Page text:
Community Cinema Brings the Drive-In to East Austin
Outdoor projection is nothing new to the Community First! Village
By Richard Whittaker,
6:46PM, Mon. Aug. 24, 2020
Drive-in theaters are booming in a way unseen since before the days of cable TV. Now Community Cinema in Eastern Travis County is bringing its expertise in hosting screenings in its outdoor amphitheater to its newest venture: a drive-in cinema.
Community Cinema isn't like other theaters. Its permanent outdoor screen was built in 2017, the first outdoor cinema in the neighborhood, and has played a pivotal role in integrating the Community First! Village into the area. The complex is dedicated to giving the long-term homeless a permanent residence, and a step forward to a stable life. However, it had to stop screenings during the pandemic. Community Cinema director Ed Travis said, "As soon as coronavirus hit, it was like, you're done and everything you do is done, because I couldn't show films any more."
Many the village's residents are older or have medical conditions that make them particularly susceptible to the pandemic, and so the entire campus - including the cinema - went into lockdown. Travis said, "I'm just one small piece of this big non-profit that trying to provide a community for men and women coming up off the steet, and we have to take care of them."
The cinema has always been intended to help the wider Community First! initiative and be a part of it, so even though it's currently closed that doesn't stop Travis from working toward that core mission, so he started working more with volunteer groups who want to help the non-profit. Yet he still wanted to find a way to get films back into East Austin. That's when he started looking across the entire property: Not just the current phase one, which has already opened, but phase two, which is currently under development. There, he found a large parking lot - perfect for a drive-in. It wouldn't be feasible to move the existing projection booth (made out of a converted trailer) from the amphitheater to the parking lot but he had a second projector which he had been given several years ago by the Alamo Dratfhouse. "It's massive," he said, "but I can move it."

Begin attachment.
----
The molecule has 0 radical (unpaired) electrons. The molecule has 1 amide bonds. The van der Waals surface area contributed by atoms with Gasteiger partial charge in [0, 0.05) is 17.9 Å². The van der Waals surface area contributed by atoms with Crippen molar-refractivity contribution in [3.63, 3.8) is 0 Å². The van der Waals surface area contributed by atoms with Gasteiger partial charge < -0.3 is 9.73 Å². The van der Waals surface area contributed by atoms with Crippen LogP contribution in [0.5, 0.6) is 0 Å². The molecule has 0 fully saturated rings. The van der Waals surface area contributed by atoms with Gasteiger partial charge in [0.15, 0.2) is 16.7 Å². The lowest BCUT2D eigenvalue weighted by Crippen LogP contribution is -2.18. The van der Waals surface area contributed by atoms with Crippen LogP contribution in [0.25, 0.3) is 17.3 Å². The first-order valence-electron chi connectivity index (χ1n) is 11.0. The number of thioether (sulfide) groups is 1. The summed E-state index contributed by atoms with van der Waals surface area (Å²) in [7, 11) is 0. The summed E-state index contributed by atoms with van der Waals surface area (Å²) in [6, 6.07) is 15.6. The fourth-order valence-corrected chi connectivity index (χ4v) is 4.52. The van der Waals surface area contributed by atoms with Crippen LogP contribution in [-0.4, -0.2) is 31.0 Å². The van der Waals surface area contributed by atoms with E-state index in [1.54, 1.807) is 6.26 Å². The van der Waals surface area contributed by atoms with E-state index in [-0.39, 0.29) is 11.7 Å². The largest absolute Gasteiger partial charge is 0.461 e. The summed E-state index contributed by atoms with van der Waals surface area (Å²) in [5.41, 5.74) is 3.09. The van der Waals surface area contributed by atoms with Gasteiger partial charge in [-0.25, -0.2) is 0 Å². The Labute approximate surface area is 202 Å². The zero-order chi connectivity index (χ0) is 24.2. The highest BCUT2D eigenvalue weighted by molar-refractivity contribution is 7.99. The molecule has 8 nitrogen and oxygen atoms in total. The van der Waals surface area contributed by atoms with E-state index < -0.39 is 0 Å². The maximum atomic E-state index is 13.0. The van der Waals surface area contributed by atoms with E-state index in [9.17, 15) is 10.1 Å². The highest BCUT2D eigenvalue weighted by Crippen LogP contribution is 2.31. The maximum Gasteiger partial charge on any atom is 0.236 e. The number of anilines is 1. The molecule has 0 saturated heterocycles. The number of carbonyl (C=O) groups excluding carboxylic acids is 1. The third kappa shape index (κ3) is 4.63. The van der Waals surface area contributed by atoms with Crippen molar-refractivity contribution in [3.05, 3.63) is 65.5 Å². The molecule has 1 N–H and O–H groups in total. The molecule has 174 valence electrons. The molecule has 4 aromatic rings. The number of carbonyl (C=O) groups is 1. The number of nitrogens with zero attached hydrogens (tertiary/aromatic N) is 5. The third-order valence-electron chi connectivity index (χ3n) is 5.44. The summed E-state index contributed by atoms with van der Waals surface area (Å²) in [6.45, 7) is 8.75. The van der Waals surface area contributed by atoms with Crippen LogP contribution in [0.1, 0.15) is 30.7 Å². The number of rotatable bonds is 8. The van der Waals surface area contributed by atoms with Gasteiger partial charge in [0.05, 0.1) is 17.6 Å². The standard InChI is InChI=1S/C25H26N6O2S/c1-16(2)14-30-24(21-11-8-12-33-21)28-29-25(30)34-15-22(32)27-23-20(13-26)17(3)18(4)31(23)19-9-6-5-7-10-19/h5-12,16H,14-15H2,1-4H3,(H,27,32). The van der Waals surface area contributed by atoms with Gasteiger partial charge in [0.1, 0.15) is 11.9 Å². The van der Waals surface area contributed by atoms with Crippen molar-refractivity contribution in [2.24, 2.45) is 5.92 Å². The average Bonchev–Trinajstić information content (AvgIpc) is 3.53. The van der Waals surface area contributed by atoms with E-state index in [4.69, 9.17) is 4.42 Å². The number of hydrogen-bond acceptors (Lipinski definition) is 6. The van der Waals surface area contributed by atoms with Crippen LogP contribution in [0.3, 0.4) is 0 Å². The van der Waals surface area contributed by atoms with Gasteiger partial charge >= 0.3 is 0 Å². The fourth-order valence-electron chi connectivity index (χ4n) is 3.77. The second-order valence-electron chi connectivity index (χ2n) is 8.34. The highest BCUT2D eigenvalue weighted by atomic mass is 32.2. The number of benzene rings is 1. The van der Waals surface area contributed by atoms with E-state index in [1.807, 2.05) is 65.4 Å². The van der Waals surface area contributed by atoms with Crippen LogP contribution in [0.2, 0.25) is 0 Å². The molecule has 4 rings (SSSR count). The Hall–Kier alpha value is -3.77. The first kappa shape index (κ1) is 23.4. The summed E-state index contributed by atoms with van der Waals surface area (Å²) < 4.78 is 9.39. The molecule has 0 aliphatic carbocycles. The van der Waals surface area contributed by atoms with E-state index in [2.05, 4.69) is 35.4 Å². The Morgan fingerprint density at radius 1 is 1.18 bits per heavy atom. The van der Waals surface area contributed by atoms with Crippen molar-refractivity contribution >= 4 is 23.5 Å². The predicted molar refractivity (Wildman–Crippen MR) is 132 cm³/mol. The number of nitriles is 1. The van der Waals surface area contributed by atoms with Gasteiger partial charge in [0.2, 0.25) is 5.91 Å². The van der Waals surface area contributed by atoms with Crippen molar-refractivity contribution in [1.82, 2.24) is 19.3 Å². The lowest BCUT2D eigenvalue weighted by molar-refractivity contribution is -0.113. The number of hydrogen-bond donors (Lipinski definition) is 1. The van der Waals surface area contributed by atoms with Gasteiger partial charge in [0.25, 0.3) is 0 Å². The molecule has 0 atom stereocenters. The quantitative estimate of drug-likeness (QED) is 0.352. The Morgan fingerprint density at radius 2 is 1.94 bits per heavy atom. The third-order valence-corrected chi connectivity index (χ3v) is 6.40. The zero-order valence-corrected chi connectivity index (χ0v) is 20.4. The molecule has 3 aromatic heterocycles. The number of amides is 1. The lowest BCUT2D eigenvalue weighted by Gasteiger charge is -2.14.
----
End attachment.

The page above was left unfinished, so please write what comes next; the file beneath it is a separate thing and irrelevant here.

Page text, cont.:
Yet Travis still didn't have everything he needed. The screenings would require an FM transmitter, so that visitors could listen in their cars; and he's renting a 32 foot inflatable screen. When all assembled, he said, "It feels like a regular drive-in."
However, Travis had worked to make sure that the drive-in can stay completely separate from the community. There have been private screenings for external groups, and last months he showed Sonic the Hedgehog, as a public event. to work out any remaining kinks. It's a different experience to running events in the amphitheater, and that's reflected in the programming, which kicks off this Friday with a showing of Spies in Disguise (based on the animated short "Pigeon: Impossible" by local filmmaker Lucas Martell). Travis said, "Different types of movies work in different venues. This is an experience. You're leaving your house, you're hanging out in your car. The comedies, the blockbusters, they'll play better."
For the moment, Travis is only planning to run two screenings a month through the end of the year, but plans may readily change. He said, "There's part of me that thinks that might last, because the idea of drive-ins has always been interesting to the general public."
Community Cinema presents Spies in Disguise, Fri. Aug. 28, 7:30pm, 9301 Hog Eye Road, www.mlf.org/community-cinema. Book your tickets, and preorder an Antontelli's cheese plate for the evening via Eventbrite.